Osama Bin Laden was killed four months and two days before I married my husband. Matt was still in the United States Army then, but his six years were almost up, and a condition of our marriage was that he would not re-enlist. Only a year had passed since Matt had served as an infantry soldier in the mountains of Afghanistan, just across the Pakistani border. I met Matt soon after he arrived back home, a combat veteran now. Matt’s experiences in combat had changed him, mainly for the better. But they also changed him in ways that someone who has never had that experience could never fully understand.
Matt returned home from war ready for all the things he chose next: marriage to me, a complicated woman with ghosts and passions of my own; an unwavering devotion to the craft and rigor of fatherhood, even as all of our children developed much higher medical needs than either of us could have anticipated; a high-impact career as a bank executive; and a remarkable level of communal engagement, including his recent volunteer role as the executive vice president of our shul, following his post as the head of the shul’s security committee. It is simply impossible to overstate how demanding that position became last October: the sleepless nights, the endless meetings, the strategizing, the impossibly sober risk analyses, ones he made somehow unclouded by fear or high emotion. But Matt is a man who rises to every occasion, over and over and over again.
Matt may be quiet, but his principles are loud. In early May of 2011, when Bin Laden was killed, Matt said nothing. At one point, I saw that he had commented on a Facebook post of a close family friend, someone Matt loves and respects dearly. Her post expressed jubilation over the news, and Matt commented, a rarity for him, that he refused to celebrate Bin Laden’s death. Matt’s comment seemed rude to me, stern and judgmental. I asked him why he wrote it. “I will never celebrate anyone’s death,” he told me. “That is the difference between me and Osama Bin Laden.”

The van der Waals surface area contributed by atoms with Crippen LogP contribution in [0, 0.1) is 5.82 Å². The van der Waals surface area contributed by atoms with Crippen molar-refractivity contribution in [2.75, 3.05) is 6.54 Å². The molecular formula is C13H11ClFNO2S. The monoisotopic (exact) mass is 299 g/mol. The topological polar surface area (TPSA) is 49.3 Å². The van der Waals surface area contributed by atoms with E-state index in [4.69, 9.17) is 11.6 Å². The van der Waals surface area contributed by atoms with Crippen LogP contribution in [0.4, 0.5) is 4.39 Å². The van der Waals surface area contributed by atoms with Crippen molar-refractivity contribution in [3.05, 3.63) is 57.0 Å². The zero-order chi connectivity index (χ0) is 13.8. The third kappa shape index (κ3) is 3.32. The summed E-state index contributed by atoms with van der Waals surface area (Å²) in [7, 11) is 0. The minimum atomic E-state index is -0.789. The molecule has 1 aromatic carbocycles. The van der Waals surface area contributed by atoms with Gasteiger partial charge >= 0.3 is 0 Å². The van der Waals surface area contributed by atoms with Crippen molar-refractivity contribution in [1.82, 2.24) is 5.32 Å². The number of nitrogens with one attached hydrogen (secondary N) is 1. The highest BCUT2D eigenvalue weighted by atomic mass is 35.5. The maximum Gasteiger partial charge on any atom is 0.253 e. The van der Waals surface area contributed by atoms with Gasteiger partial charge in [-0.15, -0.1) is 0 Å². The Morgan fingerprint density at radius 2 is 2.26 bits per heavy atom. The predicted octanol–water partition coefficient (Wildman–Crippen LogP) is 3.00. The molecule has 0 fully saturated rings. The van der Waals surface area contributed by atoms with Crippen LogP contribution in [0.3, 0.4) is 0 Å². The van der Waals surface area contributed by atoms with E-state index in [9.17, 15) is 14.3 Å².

I am not the entirely same person that I was before October 7th. My sense of peoplehood, of belonging, of stewardship, of shared pain, of love and of hate are beautiful weeds that have taken over a prior garden. I will not pull them out.
But Matt is the same. Evil is real to him. Violence is real to him. Duty is real to him. He once made a commitment to die by violence for America if necessary; that was his job. Matt knows a lot about the weapons of modern war. He has held many of those weapons and they were, at one time, his friends.
Because evil, violence, danger and duty were already a part of Matt’s known world on October 6th, little changed on October 7th — with one exception. If you were to ask Matt, he would say that this new war is different. This new war was not waged against his country; this war has been waged against his nation, his people, his family, his wife, his children and his heart. Another distinction is that this war has not been waged (and we hope it never will be) against Matt’s body. In fact, Matt’s greatest heartbreak right now is that he is not able to put on a uniform and head straight to Gaza. Matt desperately wants to fight, but because of every single other commitment he has made at this time his life, he cannot. It is a source of profound sadness for him.
This war will end, and we will win it. I asked Matt if this time he will allow himself to celebrate the moment that Yahya Sinwar, the sadistic mastermind behind the October 7th massacre, leaves existence. “No,” Matt told me, his voice markedly strained. “I will never celebrate death. Not even Sinwar.”
This is what makes Matt a Jew. This is what makes Matt a victor. And this is precisely what makes Matt my home.
On the day Sinwar is gone, I suspect you will find Matt doing puzzles and boardgames with his daughters. He will break up their daily spats as he always has. He will review the family calendar with me far too late at night and fall asleep mid-sentence, already tired tomorrow. When this war ends, you will find Matt, and me, and our children, living our lives. It might not look much different, but it will be our victory lap. We’ll know we have won.